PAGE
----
transformer/battery charger wiring
I bought a used 24 volt battery charger that is only the trasnsformer. no pocase etc.. Since it is 35 amp output I assume the large leads arte output small leads are input. No labels at all. Problem is it has two pairs of leads out of each part of the tramsformer. I have not used a VOM on it yet.
I am am wodering if you think I just use one set on each side. I was told it was 120 volt input. Would there be two coils in seres for 240 in? I figure the output may give a choice of 12 and 24 volt? Ps this is supposed to be a Lister brand. It is old enough the coils are wedged in with wood wedges.
I'm no Tesla , but .
How about this:
Isolate all leads / wires.
Should be able to indentify the Input, either by apearance,
or by position in the skeem of the thing.
Apply 120 ac;
Then check for pairs that give a logical reading.
You may still get some odd voltage from sampling a lead from each intended out-put.
Now; if you got 6v & 12v you have to decide if that should be 12v & 24v.
hence 240 V.
Or maybe this
Take all 4 leads and identify the 2 pairs by measuring resistance with an ohm meter. Once you have the 2 ea windings identified measure the resistance of each winding. The lower resistance winding will be the primary winding/120v input.
But Iím a little confused, you say this is a transformer only. It takes a rectifier of some type to derive DC from AC.
Yeah, but don't apply 120V, rather apply maybe 6.3VAC from an old [vacuum tube] "Filament Transformer" with a resistor in series to limit current.
Better yet, one of the high-impedance "signalling transformers" used to supply a doorbell is a good source of low-voltage AC for testing unknown transformers. IIRC they are about 16VAC output with a high ESR. (Equivalent Series Resistance)
I think the high-impedance transformers which are used in HVAC control systems would be another good choice, although those are usually 24VAC, which might be kinda high for working with unknown transformers. (Feed a 240V-to-24V transformer backward with 24V, and you are going to see 240V on the input, so watch out!)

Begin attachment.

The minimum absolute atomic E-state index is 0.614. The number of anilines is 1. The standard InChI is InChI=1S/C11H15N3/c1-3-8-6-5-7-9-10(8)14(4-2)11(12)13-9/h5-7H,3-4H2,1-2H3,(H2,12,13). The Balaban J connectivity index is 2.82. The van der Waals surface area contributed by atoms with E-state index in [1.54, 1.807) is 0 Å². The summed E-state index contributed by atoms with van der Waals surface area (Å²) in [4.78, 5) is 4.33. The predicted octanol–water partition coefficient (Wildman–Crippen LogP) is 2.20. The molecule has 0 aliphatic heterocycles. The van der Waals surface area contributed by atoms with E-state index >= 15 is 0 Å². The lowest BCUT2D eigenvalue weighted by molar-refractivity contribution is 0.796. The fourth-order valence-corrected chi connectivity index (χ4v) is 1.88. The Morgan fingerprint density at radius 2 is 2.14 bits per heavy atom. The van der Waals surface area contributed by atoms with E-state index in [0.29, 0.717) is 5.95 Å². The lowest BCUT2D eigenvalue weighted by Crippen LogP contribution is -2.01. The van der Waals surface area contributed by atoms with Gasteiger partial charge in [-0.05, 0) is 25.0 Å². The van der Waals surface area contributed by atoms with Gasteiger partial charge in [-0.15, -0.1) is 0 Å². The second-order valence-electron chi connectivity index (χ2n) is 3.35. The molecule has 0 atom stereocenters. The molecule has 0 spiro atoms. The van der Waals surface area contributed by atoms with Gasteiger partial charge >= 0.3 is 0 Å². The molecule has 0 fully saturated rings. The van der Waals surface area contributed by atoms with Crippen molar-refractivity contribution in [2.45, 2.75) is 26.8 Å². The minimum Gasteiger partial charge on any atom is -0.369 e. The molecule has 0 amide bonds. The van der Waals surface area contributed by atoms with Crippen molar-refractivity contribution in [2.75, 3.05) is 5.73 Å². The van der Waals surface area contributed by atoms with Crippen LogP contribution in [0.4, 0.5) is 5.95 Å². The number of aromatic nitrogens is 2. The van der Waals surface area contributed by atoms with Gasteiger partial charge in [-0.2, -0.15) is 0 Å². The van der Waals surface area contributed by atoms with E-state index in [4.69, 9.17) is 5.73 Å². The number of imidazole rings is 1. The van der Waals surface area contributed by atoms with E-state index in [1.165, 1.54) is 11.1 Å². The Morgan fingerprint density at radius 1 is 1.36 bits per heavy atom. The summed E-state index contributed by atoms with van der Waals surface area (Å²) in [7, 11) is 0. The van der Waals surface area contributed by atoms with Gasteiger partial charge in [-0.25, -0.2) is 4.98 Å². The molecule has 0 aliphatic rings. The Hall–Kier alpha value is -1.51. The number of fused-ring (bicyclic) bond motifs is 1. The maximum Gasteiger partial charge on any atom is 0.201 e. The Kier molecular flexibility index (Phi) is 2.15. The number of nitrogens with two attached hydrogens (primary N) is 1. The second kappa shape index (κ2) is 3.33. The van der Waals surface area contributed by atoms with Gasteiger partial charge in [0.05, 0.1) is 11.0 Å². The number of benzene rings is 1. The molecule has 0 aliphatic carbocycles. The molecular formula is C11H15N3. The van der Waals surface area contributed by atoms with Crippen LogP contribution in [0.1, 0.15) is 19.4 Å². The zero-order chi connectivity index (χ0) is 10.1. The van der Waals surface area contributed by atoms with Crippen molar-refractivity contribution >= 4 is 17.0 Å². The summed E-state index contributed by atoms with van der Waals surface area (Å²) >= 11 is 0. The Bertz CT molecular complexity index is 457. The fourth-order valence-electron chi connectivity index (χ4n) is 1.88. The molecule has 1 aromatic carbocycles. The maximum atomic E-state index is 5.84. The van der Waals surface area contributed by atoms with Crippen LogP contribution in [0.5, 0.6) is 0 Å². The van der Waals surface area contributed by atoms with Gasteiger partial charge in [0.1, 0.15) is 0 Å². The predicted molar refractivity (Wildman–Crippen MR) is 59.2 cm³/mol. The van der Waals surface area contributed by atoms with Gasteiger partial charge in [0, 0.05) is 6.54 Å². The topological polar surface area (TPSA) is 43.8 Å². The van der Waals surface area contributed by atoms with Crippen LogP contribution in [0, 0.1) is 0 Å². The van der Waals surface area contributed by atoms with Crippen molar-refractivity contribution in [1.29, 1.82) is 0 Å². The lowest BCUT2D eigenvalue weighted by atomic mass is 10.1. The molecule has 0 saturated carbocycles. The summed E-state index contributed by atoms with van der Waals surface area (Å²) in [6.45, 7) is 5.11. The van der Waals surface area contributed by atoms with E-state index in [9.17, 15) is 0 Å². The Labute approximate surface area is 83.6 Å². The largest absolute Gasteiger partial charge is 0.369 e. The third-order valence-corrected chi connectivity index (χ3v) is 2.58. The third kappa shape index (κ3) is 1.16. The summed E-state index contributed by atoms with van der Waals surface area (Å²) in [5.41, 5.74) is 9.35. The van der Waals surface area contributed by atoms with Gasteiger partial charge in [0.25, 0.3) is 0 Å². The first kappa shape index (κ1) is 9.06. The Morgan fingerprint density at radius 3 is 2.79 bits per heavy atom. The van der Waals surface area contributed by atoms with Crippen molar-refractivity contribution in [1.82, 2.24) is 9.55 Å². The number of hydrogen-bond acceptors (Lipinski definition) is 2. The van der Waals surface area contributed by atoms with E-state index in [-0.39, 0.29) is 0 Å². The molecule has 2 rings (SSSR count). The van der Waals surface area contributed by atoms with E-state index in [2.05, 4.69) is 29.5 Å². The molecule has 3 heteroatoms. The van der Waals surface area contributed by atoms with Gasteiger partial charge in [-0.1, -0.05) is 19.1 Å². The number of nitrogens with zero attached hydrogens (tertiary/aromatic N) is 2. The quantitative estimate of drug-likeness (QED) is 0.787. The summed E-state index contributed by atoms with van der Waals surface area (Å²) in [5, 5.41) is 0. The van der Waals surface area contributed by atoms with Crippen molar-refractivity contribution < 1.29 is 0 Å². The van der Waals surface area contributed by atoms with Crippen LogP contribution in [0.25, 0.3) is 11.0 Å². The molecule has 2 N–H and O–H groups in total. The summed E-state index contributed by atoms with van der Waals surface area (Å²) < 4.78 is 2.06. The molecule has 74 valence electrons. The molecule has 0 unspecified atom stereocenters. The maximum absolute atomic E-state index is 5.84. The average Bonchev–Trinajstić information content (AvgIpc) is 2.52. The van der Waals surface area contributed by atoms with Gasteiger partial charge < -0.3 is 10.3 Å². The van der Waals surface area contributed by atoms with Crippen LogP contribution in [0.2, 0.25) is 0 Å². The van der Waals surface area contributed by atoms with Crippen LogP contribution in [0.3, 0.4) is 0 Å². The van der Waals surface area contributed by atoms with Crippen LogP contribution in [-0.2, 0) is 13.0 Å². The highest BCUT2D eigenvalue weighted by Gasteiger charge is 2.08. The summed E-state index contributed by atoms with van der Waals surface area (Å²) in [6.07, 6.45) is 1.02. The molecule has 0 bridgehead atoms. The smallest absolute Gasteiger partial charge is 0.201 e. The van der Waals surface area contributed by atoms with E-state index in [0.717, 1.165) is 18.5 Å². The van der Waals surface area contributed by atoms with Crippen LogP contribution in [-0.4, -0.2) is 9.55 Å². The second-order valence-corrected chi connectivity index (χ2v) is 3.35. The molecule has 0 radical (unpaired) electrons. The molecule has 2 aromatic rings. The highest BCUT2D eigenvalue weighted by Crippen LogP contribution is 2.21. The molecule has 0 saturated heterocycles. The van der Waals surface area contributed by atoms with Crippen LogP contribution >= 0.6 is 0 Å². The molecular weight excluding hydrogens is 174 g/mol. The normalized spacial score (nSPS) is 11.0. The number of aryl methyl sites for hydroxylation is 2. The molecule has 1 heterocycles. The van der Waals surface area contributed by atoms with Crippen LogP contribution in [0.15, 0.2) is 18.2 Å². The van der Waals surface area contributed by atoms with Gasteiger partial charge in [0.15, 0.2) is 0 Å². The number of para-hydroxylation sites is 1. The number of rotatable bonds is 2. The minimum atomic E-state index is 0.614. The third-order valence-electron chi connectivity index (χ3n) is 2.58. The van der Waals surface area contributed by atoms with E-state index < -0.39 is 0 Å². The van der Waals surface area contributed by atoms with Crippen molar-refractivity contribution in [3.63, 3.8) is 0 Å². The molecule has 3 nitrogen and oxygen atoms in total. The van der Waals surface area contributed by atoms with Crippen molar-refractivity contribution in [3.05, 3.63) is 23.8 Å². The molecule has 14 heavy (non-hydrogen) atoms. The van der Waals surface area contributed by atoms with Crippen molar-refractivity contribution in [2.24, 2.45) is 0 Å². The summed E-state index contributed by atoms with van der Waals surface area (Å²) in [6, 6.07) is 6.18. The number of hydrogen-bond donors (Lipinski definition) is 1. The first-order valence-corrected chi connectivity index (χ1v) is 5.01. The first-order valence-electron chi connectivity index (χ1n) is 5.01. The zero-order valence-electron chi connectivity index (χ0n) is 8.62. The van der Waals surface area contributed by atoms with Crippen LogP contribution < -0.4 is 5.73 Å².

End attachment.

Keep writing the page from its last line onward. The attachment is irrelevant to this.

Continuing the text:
SouthBend has the right idea. What I like to use is a 12V transformer, because this divides approximently 10:1 from 120V
Around here, I have several old HVAC transformers, but they are 240V primary. This is great, because I can use them on 120V, and have 12V output
(What you have should be simple, wait till you start screwing with 5KV plate transformers)
You need to isolate all windings with an ohmeter, there IS NO OTHER WAY.
Some transformers have tricky tapping and so on, so you MUST at least figure out which windings are interconnected.
On "fast" chargers and other high current transformers, both windings are such low resistance, that it would be impossible to tell what is the low and high taps.
Generally, the primary will be smaller, and there could be two of either primary or secondary, or two of each. Sometimes, for example, there might be two primaries, which are tied together to make one center tapped winding.
(Remember--that a "center tap" configuration usually uses a "full wave center tapped" rectifier, which gives you approx 1/2 the entire tranformer voltage, in the DC output.)
On some of them, you can carefully look at the way the winding taps enter the paper, with a combination of looking and using your meter.
Then, with a combo of first putting your 6-12V transformer into the primary, and measuring the secondary, and playing with taps (if any) you should be able to figure out what are the high and low taps.
If you want to be more sure of what you have--and be VERY careful--then hook your transformer to the secondary, and see what you have on the various primary taps. You will now see approx line voltage at the primary, so BE CAREFUL
When you first hook it up, put a 100-200 W incandescant lamp in series with the primary to limit current.
When you finally hook it up "for real" hook it up with a separate low amperage fuse, say, 5A-10A, with no load on the secondary. Listen for excessive buzzing and quick heating, which would indicate either
shorted turns in one winding
short to transformer frame.
Speaking of which, when you do all this MAKE ABSOLUTELY SURE that you have the frame of the transformer hooked to a good ground. There normally should be NO connection electrically to the frame (core) but if a winding shorts, it could short to the core, making it "live."